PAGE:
Appellations - Orientation in the terrain


Whether you are a beginner or an advanced wine lover, a map of Bordeaux's wine appellations is always useful. Below I offer the one from WSG. It is available in full resolution here.

I comment briefly on the appellations below. I warn in advance that this is a completely subjective view. :)




No matter which wise book you look at on Bordeaux wine, it says right at the beginning that everything is divided into left bank and right bank. On the left, the wines are dominated by Cabernet Sauvignon and on the right by Merlot. In principle, this is true, but for me the appellations, or sub-regions, are more important, which have all sorts of names and are defined mainly by soil conditions.

But to keep things in order, let's take it one step at a time:

on the left bank (of the Gironde) we find a region called Médoc and below it, to the south, Graves. The latter is also on the left bank, but already on the Garonne, a tributary of the Gironde.

On the right bank of the Gironde, or its other tributary the Dordogne, is the Libournais (named after the largest town in the region, Libourne), which includes virtually all the right bank appellations.

That leaves the area between the Garonne and the Dordogne, which is called Entre-Deux-Mers.




Is probably the most well-known area. Firstly, it's because of the great wines (Grands Crus Classés en 1855), but also because of the many wineries, many of which are truly top-notch. In the Médoc we find the following appellations:



Saint Estéphe


Saint Julien




It would be endless to discuss each of them. Karin Bernaleau of Chateau Mongravey gave us a clear and concise opinion: 'Saint Julien has the best soil, while Moulis and Listrac are the poor sisters from Médoc'. I'm sure she's right, but there's always an exception (Branas Grand Poujeaux from Moulis in particular for me).

For me, the wines from Saint-Julien are beautiful, velvety smooth, Saint-Estephe has them a bit harder but excellent, Pauillac are robust, wonderful wines, Margaux are full-bodied, elegant wines.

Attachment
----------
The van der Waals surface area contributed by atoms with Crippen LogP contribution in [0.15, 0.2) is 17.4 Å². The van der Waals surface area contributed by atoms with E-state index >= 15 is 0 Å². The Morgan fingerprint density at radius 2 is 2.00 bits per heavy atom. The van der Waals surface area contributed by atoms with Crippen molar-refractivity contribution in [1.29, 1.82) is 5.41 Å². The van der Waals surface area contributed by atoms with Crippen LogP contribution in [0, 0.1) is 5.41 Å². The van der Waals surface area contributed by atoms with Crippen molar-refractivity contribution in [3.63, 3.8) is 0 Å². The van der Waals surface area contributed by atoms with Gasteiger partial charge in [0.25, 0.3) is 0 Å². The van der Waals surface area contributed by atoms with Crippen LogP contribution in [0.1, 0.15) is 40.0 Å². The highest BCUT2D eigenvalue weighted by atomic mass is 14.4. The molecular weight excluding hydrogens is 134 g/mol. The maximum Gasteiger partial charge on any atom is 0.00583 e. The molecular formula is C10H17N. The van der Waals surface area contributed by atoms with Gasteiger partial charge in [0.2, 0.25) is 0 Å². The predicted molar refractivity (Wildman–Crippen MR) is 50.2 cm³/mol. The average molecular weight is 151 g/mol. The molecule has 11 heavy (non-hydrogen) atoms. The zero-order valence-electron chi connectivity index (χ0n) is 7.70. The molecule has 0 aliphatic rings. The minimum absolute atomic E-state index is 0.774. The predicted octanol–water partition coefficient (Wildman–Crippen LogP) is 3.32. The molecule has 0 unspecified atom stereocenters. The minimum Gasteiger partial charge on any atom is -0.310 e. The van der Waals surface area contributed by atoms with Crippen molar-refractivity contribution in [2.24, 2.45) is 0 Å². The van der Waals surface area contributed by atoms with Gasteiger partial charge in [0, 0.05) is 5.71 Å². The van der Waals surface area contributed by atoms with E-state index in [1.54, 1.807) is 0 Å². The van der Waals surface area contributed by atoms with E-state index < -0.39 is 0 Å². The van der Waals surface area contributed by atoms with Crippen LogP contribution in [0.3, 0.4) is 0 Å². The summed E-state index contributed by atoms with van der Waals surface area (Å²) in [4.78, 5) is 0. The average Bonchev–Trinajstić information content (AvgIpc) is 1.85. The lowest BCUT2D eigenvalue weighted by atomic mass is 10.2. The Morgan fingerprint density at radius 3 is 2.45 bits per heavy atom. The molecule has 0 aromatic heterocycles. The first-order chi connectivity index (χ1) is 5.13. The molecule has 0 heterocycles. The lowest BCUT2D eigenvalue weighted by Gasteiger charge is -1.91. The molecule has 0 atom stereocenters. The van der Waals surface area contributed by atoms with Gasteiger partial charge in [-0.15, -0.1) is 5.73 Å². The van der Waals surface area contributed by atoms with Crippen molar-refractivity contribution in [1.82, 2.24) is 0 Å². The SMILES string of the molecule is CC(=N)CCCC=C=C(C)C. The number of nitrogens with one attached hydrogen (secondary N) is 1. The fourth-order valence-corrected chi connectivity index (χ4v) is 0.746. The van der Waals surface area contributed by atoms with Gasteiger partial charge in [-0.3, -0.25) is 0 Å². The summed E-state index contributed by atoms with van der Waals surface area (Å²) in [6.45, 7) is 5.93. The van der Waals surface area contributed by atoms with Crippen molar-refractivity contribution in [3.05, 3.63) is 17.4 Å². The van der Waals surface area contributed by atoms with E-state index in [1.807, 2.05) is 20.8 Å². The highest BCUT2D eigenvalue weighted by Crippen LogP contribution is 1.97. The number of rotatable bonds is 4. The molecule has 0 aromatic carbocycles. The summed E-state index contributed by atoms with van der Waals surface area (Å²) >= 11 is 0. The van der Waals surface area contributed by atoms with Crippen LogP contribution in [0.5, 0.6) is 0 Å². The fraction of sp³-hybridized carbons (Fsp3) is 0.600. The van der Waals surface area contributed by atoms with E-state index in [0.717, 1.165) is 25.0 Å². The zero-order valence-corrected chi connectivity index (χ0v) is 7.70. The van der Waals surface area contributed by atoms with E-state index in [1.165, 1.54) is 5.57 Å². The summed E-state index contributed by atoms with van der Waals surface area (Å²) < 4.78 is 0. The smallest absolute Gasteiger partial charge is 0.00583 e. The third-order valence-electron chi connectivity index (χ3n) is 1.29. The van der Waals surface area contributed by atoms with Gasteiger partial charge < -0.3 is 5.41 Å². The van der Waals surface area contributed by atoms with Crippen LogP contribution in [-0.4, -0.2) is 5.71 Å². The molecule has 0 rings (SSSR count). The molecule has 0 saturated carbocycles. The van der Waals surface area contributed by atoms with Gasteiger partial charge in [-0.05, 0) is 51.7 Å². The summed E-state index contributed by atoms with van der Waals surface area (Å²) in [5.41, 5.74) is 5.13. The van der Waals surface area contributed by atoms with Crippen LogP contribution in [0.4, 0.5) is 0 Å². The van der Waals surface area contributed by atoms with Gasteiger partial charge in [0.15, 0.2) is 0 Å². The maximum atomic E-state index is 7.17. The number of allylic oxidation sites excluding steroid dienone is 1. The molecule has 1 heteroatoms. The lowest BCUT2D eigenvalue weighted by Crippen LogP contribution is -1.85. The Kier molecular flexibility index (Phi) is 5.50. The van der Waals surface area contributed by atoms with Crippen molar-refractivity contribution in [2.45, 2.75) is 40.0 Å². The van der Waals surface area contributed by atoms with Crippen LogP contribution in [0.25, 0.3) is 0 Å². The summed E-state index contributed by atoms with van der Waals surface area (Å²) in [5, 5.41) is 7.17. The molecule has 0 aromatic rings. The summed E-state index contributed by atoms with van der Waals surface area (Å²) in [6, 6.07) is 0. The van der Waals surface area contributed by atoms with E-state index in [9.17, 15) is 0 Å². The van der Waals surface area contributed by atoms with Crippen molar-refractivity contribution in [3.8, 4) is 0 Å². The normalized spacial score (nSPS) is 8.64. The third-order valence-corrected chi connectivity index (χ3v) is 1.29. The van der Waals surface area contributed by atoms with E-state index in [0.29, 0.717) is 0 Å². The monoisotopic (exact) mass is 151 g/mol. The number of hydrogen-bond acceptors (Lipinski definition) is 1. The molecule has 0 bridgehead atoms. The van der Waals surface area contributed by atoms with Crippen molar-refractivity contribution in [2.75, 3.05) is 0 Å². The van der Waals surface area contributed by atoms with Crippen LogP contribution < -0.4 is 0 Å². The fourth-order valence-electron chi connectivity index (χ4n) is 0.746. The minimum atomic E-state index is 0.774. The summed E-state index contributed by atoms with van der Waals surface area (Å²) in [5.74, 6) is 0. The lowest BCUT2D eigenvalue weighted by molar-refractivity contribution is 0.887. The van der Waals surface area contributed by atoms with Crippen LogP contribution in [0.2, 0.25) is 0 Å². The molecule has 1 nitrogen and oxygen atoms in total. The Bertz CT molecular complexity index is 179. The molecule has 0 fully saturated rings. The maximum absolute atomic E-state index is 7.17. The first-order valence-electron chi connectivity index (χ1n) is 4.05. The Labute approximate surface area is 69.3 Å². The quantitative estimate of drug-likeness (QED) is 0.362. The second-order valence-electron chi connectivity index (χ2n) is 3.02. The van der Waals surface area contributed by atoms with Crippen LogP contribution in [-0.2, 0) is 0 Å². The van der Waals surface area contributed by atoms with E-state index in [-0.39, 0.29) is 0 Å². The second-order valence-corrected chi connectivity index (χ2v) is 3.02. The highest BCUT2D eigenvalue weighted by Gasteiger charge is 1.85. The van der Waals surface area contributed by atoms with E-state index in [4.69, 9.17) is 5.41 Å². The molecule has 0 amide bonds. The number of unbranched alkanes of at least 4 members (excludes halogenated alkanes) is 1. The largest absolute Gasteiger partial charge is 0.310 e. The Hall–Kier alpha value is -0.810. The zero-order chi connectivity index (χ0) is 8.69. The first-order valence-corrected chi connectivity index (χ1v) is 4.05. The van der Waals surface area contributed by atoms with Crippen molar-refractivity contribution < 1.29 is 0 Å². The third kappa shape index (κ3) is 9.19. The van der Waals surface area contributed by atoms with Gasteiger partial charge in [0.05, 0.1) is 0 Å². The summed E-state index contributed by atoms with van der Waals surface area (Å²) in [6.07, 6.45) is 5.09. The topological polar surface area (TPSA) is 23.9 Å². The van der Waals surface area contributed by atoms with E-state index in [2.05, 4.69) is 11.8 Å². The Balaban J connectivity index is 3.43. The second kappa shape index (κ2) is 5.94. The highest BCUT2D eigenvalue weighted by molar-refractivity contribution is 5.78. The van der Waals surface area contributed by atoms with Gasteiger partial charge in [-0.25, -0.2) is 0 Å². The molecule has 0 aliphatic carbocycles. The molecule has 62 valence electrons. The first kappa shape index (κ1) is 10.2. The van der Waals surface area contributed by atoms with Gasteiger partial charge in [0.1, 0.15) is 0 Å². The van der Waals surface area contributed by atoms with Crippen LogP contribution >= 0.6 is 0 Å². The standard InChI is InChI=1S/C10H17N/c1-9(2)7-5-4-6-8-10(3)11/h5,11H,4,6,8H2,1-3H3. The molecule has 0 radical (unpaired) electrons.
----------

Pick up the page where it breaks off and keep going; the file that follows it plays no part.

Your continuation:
I haven't had an above average wine from Medoc in a long time. That changed when I tasted Clos Manou or Le Reysse. There are plenty of wineries in the Haut-Médoc where you'll find a range of quality - from amazing wines to mediocre to flops.




has "under its belt" a very important appellation of excellent red, but also dry white wines


which are definitely worth tasting. And by that I don't mean bottles from "branded" big Chateaux for hundreds of Euros. In the small wineries here you will find treasures literally for a few Euros.

And then not so great (although there are exceptions)


and then three appellations that are the only ones in Bordeaux known for producing sweet white wines. The most famous of these is


and the other two are

Barsac and Cérons.




Two stars shine in this region:

Saint-Emilion and Pomerol. But especially around Saint-Emilion you will find many smaller wineries that have excellent wines at affordable prices. Just search.

Of course, that doesn't mean that other appellations aren't worth it:

Lalande de Pomerol is an appellation separated from Pomerol by the little river La Barbanne. Here, too, you will find gems that are not so well known commercially but will delight the wine lover's senses. And the same goes for the other appellations here:

Montagne, St.-Georges, Lussac and Puisseguin and, to the very east, Castillon and Francs.

I was pleasantly surprised by the wines I tasted from them and some even shocked me with their price/performance ratio. Personally, I'm looking forward to driving around and visiting those wineries.

At the other end of Libourne, across the Isle River, we find two small in size but unique in quality wine appellations, Fronsac and Canon Fronsac. If you haven't had the pleasure, I definitely recommend them. One thing I would point out though: it's not good to drink them young. It's worth waiting. Jean-Pierre Champseix of Château Vieux Chevrol (Lalande de Pomerol) aptly says that Fronsac wines have a "marketing handicap". Local winemakers have the misfortune of having a harder time selling their wine because none of their customers want to wait 10 years for their wine to peak.

And that leaves the last two appellations: Blaye and Bourg. Unfortunately, I can't say anything about them, because I haven't been there yet and I haven't drunk wines from there. Hopefully it won't be long before I have the opportunity.




My knowledge of this area is poor, as I have only been there once, and only at Château Reaut (their wine is certainly worth a look).

However, Entre-Deux-Mers means a lot to me in the context of another winery. That winery is called Château Marjosse. Its owner, Pierre Lurton, is a personality for me just because of how excellent a wine he managed to make in the 2018 vintage. And most importantly, at what a nice price he sells it. :)